Fielding contrasts the concept of Virtue espoused by characters like Square and Thwackum with the Virtue actually practiced by Jones and Allworthy. Tom, as the active hero who saves damsels-in-distress and plans on fighting for his country, is the embodiment of the very active type of Virtue that Fielding esteems.
Fielding's novel attempts to break down numerous boundaries. In terms of genre, Fielding cannot decide whether his novel is a "philosophical History," a "Romance," or an "epi-comic prosaic poem." Yet, through these confounded musings, Fielding subtly suggests that cataloguing fiction is silly, and that he would rather think of himself as "the founder of a new Province of Writing."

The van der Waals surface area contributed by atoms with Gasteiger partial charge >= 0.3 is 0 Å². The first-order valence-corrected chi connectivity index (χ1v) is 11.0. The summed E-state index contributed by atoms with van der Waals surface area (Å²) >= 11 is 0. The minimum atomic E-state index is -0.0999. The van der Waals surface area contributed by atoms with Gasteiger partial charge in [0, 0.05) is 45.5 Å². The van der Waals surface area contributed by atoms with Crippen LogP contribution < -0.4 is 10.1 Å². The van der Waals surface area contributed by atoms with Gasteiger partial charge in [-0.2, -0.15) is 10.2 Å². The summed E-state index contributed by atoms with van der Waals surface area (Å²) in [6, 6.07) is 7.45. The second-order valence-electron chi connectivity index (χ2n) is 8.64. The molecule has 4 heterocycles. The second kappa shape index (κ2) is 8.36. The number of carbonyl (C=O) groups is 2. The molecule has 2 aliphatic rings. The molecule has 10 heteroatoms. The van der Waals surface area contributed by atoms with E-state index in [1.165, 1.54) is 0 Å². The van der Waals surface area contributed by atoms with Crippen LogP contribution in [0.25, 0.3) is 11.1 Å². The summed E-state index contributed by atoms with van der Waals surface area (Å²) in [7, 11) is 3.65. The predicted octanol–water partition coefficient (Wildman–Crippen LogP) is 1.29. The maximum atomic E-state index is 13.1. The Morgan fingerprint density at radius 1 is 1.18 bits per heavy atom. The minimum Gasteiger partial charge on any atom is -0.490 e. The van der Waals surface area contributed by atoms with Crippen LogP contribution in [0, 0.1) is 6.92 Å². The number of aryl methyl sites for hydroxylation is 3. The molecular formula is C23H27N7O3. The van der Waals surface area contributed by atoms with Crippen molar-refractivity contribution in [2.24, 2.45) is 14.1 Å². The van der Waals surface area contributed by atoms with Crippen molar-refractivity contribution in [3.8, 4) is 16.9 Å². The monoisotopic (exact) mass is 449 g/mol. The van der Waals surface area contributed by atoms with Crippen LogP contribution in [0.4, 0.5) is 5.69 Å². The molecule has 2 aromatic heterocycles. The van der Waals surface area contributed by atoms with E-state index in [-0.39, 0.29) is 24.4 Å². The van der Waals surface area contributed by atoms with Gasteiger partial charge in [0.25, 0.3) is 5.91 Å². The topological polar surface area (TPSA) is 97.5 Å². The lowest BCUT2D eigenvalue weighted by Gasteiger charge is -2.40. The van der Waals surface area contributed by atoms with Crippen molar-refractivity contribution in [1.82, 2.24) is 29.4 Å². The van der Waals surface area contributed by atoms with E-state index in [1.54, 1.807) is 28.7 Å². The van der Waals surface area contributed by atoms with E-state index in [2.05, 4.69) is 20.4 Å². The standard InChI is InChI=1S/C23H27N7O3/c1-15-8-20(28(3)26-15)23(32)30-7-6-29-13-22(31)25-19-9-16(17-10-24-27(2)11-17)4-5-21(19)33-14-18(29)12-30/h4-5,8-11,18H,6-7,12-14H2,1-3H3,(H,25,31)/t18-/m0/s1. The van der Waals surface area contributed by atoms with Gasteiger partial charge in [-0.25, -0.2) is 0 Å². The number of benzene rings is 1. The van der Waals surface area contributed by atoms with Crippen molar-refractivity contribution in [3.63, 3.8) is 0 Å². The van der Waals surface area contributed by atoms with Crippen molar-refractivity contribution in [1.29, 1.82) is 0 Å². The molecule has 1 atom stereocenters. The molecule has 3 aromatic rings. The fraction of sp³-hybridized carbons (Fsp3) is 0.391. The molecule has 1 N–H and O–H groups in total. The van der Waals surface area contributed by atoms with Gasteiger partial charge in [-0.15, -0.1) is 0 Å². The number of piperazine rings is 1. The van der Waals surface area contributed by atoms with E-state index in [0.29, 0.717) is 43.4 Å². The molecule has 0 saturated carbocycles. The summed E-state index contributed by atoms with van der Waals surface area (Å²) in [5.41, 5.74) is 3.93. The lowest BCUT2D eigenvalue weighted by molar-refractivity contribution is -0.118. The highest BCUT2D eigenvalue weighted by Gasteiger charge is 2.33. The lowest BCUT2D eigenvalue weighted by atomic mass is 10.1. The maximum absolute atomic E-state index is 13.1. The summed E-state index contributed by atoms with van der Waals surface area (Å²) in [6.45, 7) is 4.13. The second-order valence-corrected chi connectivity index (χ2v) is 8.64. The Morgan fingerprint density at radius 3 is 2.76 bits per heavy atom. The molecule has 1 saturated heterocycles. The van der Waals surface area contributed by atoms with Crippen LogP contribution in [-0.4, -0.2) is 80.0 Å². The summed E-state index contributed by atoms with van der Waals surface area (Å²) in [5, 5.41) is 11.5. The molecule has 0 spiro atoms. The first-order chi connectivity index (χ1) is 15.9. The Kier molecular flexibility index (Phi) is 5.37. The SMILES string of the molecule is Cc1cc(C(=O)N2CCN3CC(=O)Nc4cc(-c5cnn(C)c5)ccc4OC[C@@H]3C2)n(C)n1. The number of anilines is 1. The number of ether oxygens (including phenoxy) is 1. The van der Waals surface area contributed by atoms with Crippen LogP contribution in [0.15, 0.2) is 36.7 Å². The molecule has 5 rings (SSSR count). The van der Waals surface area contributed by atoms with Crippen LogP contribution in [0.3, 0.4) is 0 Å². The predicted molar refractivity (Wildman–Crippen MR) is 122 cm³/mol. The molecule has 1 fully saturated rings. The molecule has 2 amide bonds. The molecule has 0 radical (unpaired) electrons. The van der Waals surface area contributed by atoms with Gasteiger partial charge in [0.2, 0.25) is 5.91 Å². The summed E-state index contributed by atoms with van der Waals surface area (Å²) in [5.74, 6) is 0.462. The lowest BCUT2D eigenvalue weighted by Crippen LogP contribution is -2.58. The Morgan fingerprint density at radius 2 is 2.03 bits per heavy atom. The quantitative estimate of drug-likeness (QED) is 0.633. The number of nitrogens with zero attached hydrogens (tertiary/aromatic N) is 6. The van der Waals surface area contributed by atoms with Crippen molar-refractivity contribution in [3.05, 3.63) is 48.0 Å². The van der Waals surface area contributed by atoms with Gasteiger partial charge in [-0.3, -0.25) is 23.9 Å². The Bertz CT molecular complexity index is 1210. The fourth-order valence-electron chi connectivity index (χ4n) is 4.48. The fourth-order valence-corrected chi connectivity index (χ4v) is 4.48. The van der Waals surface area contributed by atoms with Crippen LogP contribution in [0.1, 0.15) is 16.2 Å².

In another example of broken stereotypes, Fielding's characters cannot be distinguished by "masculine" or "feminine" traits: in this novel both men and women fight and cry.
Although the narrator upholds the value of natural art in his characters, he uses artifice himself in the construction of his novel. For example, he often closes chapters by hinting to the reader what is to follow in the next chapter, or he warns the reader that he is going to omit a scene. In such a way, he prevents us from suspending our disbelief and giving ourselves up to the "art" of the narrative—instead, Fielding constantly entices us to reflect on and review the process of construction.